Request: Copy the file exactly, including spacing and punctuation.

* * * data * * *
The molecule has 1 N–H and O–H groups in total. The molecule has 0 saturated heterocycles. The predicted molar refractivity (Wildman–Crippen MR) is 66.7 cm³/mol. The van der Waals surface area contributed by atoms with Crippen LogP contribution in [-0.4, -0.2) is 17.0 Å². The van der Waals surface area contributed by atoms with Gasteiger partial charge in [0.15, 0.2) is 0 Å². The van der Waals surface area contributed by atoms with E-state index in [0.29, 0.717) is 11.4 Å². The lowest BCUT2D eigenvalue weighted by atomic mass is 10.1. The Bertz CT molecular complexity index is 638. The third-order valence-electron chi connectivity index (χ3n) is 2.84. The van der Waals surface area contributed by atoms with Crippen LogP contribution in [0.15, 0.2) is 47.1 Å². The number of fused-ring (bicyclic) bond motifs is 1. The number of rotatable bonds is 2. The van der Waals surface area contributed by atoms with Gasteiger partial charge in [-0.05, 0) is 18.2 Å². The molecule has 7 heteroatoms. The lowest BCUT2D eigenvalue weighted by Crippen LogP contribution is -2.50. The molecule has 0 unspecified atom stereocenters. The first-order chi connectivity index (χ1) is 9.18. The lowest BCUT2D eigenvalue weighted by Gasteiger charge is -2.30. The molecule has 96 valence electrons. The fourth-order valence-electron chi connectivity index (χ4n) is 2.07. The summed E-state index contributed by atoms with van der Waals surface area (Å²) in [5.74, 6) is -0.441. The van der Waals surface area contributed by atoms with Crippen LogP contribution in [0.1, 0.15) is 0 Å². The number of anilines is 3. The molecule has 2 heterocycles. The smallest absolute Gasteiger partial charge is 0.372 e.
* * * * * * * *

The molecule has 1 N–H and O–H groups in total. The molecule has 0 saturated heterocycles. The predicted molar refractivity (Wildman–Crippen MR) is 66.7 cm³/mol. The van der Waals surface area contributed by atoms with Crippen LogP contribution in [-0.4, -0.2) is 17.0 Å². The van der Waals surface area contributed by atoms with Gasteiger partial charge in [0.15, 0.2) is 0 Å². The van der Waals surface area contributed by atoms with E-state index in [0.29, 0.717) is 11.4 Å². The lowest BCUT2D eigenvalue weighted by atomic mass is 10.1. The Bertz CT molecular complexity index is 638. The third-order valence-electron chi connectivity index (χ3n) is 2.84. The van der Waals surface area contributed by atoms with Crippen LogP contribution in [0.15, 0.2) is 47.1 Å². The number of fused-ring (bicyclic) bond motifs is 1. The number of rotatable bonds is 2. The van der Waals surface area contributed by atoms with Gasteiger partial charge in [-0.05, 0) is 18.2 Å². The molecule has 7 heteroatoms. The lowest BCUT2D eigenvalue weighted by Crippen LogP contribution is -2.50. The molecule has 0 unspecified atom stereocenters. The first-order chi connectivity index (χ1) is 9.18. The lowest BCUT2D eigenvalue weighted by Gasteiger charge is -2.30. The molecule has 96 valence electrons. The fourth-order valence-electron chi connectivity index (χ4n) is 2.07. The summed E-state index contributed by atoms with van der Waals surface area (Å²) in [5.74, 6) is -0.441. The van der Waals surface area contributed by atoms with Crippen LogP contribution in [0.1, 0.15) is 0 Å². The number of anilines is 3. The molecule has 2 heterocycles. The smallest absolute Gasteiger partial charge is 0.372 e.